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Causes of a Rash on the Face Around the Mouth

by
author image Tyffani Benard
Based in Virginia, Tyffani Benard began writing health-related articles in 2010. Her work has appeared in various online publications. Benard has a background in dentistry and science, and enjoys making these complicated subjects accessible to the general public through her writing. She holds a Doctor of Dental Surgery from Howard University and a Bachelor of Science in biology from Florida A&M University.
Causes of a Rash on the Face Around the Mouth
Causes of a Rash on the Face Around the Mouth. Photo Credit Jacob Ammentorp Lund/iStock/Getty Images

Facial rashes are distressing, due to their obvious location. Several types of facial rashes tend to occur primarily around the mouth, or periorally. The appearance of the rash, its specific distribution on the face, as well as other factors help distinguish among the various causes of a rash around the mouth. It's important to see your doctor for an accurate diagnosis and appropriate treatment.

Perioral Dermatitis

Perioral dermatitis appears as a pimple-like rash but without blackheads or whiteheads. Redness occurs in the affected areas, typically the folds around the nose and mouth, and the chin. Notably, the skin immediately around the lips is spared and the rash usually affects both sides of the area around the mouth. In some cases, the skin at the outer edge of the eyes is also involved. Burning, skin sensitivity and light flaking are common. Although the exact cause of perioral dermatitis remains unclear, risk factors include use of: -- topical steroid creams, steroid inhalers or nasal steroid sprays -- facial cosmetics, moisturizers and high-SPF sunscreens -- fluoridated toothpaste or mouth rinses

Perioral dermatitis most commonly affects young women and children of any age. Heat, sun exposure and oral contraceptive use may aggravate the condition. Treatment typically involves elimination of products that could be triggering the condition, along with topical or oral antibiotics.

Contact Dermatitis

Contact dermatitis refers to a rash caused by direct exposure to a chemical irritant or allergy-provoking substance. Contact dermatitis can occur around the mouth due to exposure to lip makeup, hair removal products, shaving cream, aftershave, or other products used primarily in the affected area. A habit of holding a pencil, pen or necklace in your mouth, or contact with metal or reeds from musical instruments held in the mouth could potentially trigger a reaction. Drooling in infants and toddlers, and habitual licking of the skin around the mouth can also lead to perioral contact dermatitis. Redness and itchiness characterize a contact dermatitis rash. There may be bumps and small, fluid-filled blisters. Infection can occur due to scratching the skin. The distribution of the rash follows the area of contact with the irritating substance.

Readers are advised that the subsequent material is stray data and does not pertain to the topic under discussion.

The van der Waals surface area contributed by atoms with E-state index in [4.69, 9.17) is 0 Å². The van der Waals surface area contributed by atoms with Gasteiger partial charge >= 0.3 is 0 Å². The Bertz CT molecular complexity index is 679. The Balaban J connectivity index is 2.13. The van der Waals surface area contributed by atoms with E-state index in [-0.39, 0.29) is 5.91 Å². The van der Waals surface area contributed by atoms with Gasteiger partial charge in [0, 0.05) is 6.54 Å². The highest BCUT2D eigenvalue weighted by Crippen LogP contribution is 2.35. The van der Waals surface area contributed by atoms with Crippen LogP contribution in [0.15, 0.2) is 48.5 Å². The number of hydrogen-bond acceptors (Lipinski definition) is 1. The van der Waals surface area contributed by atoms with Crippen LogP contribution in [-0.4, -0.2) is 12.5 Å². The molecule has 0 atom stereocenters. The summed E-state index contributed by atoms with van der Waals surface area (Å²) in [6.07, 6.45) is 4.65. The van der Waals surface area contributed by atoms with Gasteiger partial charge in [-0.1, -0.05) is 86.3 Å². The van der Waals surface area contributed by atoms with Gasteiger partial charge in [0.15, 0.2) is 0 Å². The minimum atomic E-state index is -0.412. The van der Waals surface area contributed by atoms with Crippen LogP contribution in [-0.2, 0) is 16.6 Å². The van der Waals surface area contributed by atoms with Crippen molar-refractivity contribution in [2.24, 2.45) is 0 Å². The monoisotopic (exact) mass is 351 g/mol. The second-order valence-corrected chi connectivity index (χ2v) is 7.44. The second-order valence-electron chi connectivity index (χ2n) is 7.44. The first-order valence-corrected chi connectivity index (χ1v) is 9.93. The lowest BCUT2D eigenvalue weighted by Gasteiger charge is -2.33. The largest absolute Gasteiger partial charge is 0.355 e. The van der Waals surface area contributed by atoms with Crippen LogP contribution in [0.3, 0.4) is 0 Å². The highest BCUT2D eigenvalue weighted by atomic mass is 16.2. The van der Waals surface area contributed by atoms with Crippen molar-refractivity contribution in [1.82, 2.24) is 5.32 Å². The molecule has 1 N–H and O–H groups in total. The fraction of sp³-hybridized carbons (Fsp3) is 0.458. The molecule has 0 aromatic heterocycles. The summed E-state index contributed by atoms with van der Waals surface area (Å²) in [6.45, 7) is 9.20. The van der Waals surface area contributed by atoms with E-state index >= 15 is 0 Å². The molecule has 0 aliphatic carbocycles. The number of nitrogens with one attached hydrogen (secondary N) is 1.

Treatment for contact dermatitis around the mouth involves avoiding use of products causing irritation or an allergic reaction. A low-dose steroid cream might be recommended for short-term use until the rash clears.

Impetigo

Impetigo is a superficial skin infection caused by the bacteria Staphylococcus aureus or Streptococcus pyogenes. The infection most often occurs after something causes minor breaks in the skin, such as bug bites, cold sores, or irritation due to sweating and rubbing the skin. The rash typically begins with red, pimple-like bumps that quickly develop into pus-filled blisters. The blisters rupture easily and contain bacteria, which are highly contagious. The bumps then form yellowish-brown crusts and heal. The area around the mouth is a common site for impetigo, although it frequently also affects the hands, arms, legs, and diaper area in babies.

Impetigo occurs most commonly in young children, although the condition can affect anyone. People with an ongoing skin condition, like eczema, and those with diabetes have an increased risk for impetigo. Treatment typically involves use of a topical or oral antibiotic.

Other Causes

A number of other conditions can cause a rash around the mouth -- although in most cases, the rash is not limited to the perioral area. For example, seborrheic dermatitis causes a red, itchy, flaky rash that commonly occurs around the nose and mouth, as well as on the skin of the scalp, ears, eyebrows, chest, back, armpit and groin. The rash is due to a inflammatory reaction to a type of yeast called Malassezia, which is a common inhabitant of the skin. Tinea barbae is another type of fungal infection affecting the areas of the adult male face covered by beard hair. Topical or oral antifungal medications are the mainstay of treatment for seborrheic dermatitis and tinea barbae.

Other causes of a perioral rash in men include folliculitis barbae and pseudofolliculitis barbae, both of which affect the beard area. Folliculitis barbae is a bacterial infection of the beard hair follicles. Pseudofolliculitis barbae is caused by inflammation rather than infection of the beard hair follicles, typically caused by shaving. Rosacea is another skin disorder that can cause a rash around the mouth, particularly among light-complected, middle-aged adults. Flushing of the facial skin, broken blood vessels and widespread involvement of the face helps distinguish rosacea from other causes of a perioral rash.

Next Steps and Cautionary Notes

An accurate diagnosis is the key to getting rid of a rash around the mouth, since treatments differ greatly among the various causes. See your doctor as soon as possible for any persistent rash around your mouth, to speed your recovery and avoid spread of infectious causes. Seek medical care right away for any rash accompanied by a fever or that appears to be spreading.

Reviewed and revised by: Tina M. St. John, M.D.

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